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Some tribes have more than their share of plum jobs

By Dominic Omondi | September 6th 2020

Some ethnic communities have more than their fair share of senior government positions, a departure from the legal requirement that employment in public service be equal to population.

A document tabled by Public Service and Gender Cabinet Secretary Margaret Kobia before the Senate Committee on National Cohesion, Equal Opportunity and Regional Integration shows that for some communities, distribution of jobs in the high job cadres far exceeds their populations.

The report listed the number of employees in government ministries, embassies, state agencies, departments and parastatals, their ethnicity and their counties.

Opportunities in the Government should be proportionate to the population, according to the law.  

While there were some communities that were heavily represented, such as the Kikuyu who took up 29 per cent of the senior management positions in the national government against a population percentage of 17.4 per cent, others such as Luhyias were not.

Luhyia have eight per cent of top government positions against a population size of 14.5 per cent.

Others whose share of senior government offices exceeded their population size were Meru who took up 6.5 per cent of the plum public service positions compared to a general population size of 4.2 per cent.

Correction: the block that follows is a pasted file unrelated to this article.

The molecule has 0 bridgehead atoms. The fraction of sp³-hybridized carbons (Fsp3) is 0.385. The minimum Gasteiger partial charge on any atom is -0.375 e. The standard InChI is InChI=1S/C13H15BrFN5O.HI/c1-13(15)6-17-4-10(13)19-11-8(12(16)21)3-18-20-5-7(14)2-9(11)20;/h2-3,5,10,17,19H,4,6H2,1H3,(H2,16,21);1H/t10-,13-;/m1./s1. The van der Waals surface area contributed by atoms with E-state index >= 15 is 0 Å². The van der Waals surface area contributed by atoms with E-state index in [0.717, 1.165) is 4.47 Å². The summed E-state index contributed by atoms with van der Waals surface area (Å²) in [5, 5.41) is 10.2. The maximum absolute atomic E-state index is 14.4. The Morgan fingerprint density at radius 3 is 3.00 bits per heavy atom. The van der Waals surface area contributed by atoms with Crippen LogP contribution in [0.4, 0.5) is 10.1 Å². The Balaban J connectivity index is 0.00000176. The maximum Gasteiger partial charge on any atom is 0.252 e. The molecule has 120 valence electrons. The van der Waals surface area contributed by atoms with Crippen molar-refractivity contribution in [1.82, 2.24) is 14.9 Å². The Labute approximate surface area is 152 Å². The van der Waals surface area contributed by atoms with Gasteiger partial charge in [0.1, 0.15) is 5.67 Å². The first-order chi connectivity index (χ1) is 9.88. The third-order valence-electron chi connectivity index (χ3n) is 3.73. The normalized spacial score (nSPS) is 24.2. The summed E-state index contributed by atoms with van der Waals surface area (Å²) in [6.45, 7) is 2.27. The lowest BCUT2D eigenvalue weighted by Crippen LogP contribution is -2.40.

Maasai, with 19 positions, were also well represented at 4.6 per cent against a population size of 2.5 per cent.

Other beneficiaries were Borana, Taita, Teso and Embu, whose populations in high public offices were higher relative to their populations.

On the other hand, the Kamba, with a population size of 10 per cent, were slightly disadvantaged with a representation of 6.5 per cent in senior government offices.

Others that have lost are Kalenjin, Kisii, and Mijikenda.

State intervention

Ms Kobia told senators the Government has since put in place measures to cure this problem, even as she insisted senior government positions are filled competitively through advertisements and interviews.

“In the recent years there have greater global representation of ethnic communities in the Public Service as indicated in the ‘Public Service Commission December 2019 Evaluation Report on Status of Public Service Compliance with Values and Principles,” said Kobia.

She added that qualifications, experiences and competencies alongside regional balancing are considered when recruiting in order to adhere to the principle of regional balancing and affirmative action.  

The report on the ethnic and regional distribution of high cadre jobs in the government shows the Kikuyu, Kalenjin, Luo, Luhya, Kamba and Kisii dominate these plum positions

Eighty per cent of public service positions are held by six communities.

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